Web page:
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State: 111 Terminally Ill End Lives Under New California Law

A portrait of Brittany Maynard sits on the dais of the Senate Health Committe...

Credit: Associated Press

Above: A portrait of Brittany Maynard sits on the dais of the Senate Health Committee as lawmakers heard testimony on proposed legislation allowing doctors to prescribe life-ending medication to terminally ill patients, at the Capitol in Sacramento, Calif., March 25, 2015.

California health officials reported Tuesday that 111 terminally ill people took drugs to end their lives in the first six months after a 2016 law made the option legal in the nation's most populous state.

The data was part of the California Department of Public Health's first report on the law since it went into effect June 9, 2016.

According to the data generated from forms doctors were required to submit between June 9 and Dec. 31, 2016, a total of 191 people received life-ending drugs after being diagnosed with having less than six months to live and 111 people took them and died. Another 21 individuals died before taking the drugs.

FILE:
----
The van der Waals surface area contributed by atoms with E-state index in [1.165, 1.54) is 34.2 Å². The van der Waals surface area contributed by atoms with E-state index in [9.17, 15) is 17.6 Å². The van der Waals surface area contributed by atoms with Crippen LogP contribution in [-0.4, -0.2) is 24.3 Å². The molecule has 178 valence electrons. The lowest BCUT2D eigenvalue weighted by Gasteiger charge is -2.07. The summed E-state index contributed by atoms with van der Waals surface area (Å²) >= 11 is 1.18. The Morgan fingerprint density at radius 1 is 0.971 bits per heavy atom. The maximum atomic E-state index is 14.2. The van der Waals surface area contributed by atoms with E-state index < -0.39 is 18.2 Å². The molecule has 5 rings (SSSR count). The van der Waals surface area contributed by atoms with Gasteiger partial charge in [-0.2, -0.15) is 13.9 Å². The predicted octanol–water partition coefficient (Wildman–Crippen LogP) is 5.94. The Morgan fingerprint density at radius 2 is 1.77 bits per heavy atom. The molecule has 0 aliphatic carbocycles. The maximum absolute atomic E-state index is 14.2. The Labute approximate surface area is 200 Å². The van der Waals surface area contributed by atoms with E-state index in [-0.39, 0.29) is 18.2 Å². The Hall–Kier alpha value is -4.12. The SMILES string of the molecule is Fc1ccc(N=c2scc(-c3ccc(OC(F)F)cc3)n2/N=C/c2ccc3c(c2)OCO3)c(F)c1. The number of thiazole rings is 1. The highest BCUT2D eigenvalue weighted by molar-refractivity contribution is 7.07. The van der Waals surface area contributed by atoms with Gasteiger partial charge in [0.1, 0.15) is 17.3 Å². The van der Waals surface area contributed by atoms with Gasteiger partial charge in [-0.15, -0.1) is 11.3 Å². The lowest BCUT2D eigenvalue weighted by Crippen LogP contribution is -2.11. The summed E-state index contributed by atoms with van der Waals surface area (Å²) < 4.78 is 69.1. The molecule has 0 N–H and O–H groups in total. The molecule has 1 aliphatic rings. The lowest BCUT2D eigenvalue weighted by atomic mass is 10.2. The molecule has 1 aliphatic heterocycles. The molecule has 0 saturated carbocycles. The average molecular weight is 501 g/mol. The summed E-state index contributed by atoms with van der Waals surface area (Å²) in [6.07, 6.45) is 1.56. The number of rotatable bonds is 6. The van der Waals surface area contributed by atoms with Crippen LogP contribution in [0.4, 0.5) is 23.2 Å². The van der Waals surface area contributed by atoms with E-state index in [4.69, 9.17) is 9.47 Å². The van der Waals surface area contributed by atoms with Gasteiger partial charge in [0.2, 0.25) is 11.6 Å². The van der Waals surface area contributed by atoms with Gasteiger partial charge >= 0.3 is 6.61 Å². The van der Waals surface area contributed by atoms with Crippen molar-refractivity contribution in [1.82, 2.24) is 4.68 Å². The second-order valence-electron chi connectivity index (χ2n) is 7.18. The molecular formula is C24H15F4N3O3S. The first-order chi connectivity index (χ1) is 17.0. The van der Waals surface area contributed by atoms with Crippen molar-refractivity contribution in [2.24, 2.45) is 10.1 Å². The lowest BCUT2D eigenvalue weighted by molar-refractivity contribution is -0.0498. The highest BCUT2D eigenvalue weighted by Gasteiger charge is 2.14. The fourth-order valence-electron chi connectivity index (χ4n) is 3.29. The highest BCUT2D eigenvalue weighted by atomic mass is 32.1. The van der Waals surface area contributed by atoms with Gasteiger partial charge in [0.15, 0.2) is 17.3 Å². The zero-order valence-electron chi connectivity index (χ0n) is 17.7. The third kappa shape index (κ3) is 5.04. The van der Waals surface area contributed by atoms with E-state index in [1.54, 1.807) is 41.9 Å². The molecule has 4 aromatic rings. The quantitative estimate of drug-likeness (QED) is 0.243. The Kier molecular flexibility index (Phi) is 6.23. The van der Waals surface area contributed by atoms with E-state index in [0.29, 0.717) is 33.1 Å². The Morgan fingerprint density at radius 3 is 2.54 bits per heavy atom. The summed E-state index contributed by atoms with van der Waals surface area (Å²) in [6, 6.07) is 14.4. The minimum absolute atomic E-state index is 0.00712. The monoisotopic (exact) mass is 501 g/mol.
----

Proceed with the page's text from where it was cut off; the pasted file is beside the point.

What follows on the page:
The outcomes of 59 others who received the prescriptions were not reported by their doctors within the six-month period, according to the report.

RELATED: Advocate Says California’s Aid-In-Dying Law Is Too Restrictive

Of those who died, 87 percent were 60 years old or older, most were white, college educated, receiving hospice or palliative care and had insurance. The median age was 73, according to the report.

How the new law is used in trend-setting California could provide a window to what would happen if the practice spreads across the U.S. Doctor-assisted deaths are also legal in Colorado, Montana, Vermont, Washington state and Washington D.C.

California officials said caution should be exercised in trying to draw conclusions from the report that is based on only six months of data.

RELATED: Aid-In-Dying Law Comes To California

Some see providing the choice to the dying as a logical evolution in a medical care system advanced in helping people live longer but limited in preventing slow, painful deaths.

Critics say they are concerned that the option will lead to hasty decisions, misdiagnoses and waning support for palliative care, in which dying people can be sedated to relieve suffering.

Oregon was the first state to adopt such a law in 1997. It reported 204 people received life-ending prescriptions last year, and of those, 133 people died from ingesting the drugs, including 19 recipients from prior years. Most were older than 65 and had cancer.

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